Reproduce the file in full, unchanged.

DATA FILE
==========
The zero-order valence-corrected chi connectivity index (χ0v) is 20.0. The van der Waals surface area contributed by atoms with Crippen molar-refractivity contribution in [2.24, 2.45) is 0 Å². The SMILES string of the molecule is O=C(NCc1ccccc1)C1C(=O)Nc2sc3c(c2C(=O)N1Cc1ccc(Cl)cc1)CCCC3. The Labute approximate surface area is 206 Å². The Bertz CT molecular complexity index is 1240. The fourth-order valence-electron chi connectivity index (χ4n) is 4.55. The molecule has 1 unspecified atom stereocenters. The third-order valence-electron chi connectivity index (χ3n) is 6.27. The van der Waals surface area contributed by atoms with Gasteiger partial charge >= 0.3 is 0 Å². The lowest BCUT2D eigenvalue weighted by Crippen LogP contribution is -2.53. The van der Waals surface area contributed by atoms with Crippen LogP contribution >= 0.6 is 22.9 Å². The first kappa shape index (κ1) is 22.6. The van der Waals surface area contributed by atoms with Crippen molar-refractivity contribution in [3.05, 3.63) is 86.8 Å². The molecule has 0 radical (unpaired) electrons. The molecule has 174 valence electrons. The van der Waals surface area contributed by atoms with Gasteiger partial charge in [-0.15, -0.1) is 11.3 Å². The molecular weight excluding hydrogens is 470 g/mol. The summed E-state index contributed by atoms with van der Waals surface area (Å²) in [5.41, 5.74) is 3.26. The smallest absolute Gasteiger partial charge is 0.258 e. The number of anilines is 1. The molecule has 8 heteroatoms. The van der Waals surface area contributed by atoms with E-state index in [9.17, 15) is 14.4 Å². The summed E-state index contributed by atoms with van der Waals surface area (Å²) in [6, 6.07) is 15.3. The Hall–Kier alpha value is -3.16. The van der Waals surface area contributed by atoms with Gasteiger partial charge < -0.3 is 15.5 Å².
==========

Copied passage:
The zero-order valence-corrected chi connectivity index (χ0v) is 20.0. The van der Waals surface area contributed by atoms with Crippen molar-refractivity contribution in [2.24, 2.45) is 0 Å². The SMILES string of the molecule is O=C(NCc1ccccc1)C1C(=O)Nc2sc3c(c2C(=O)N1Cc1ccc(Cl)cc1)CCCC3. The Labute approximate surface area is 206 Å². The Bertz CT molecular complexity index is 1240. The fourth-order valence-electron chi connectivity index (χ4n) is 4.55. The molecule has 1 unspecified atom stereocenters. The third-order valence-electron chi connectivity index (χ3n) is 6.27. The van der Waals surface area contributed by atoms with Gasteiger partial charge >= 0.3 is 0 Å². The lowest BCUT2D eigenvalue weighted by Crippen LogP contribution is -2.53. The van der Waals surface area contributed by atoms with Crippen LogP contribution >= 0.6 is 22.9 Å². The first kappa shape index (κ1) is 22.6. The van der Waals surface area contributed by atoms with Crippen molar-refractivity contribution in [3.05, 3.63) is 86.8 Å². The molecule has 0 radical (unpaired) electrons. The molecule has 174 valence electrons. The van der Waals surface area contributed by atoms with Gasteiger partial charge in [-0.15, -0.1) is 11.3 Å². The molecular weight excluding hydrogens is 470 g/mol. The summed E-state index contributed by atoms with van der Waals surface area (Å²) in [5.41, 5.74) is 3.26. The smallest absolute Gasteiger partial charge is 0.258 e. The number of anilines is 1. The molecule has 8 heteroatoms. The van der Waals surface area contributed by atoms with E-state index in [9.17, 15) is 14.4 Å². The summed E-state index contributed by atoms with van der Waals surface area (Å²) in [6, 6.07) is 15.3. The Hall–Kier alpha value is -3.16. The van der Waals surface area contributed by atoms with Gasteiger partial charge < -0.3 is 15.5 Å².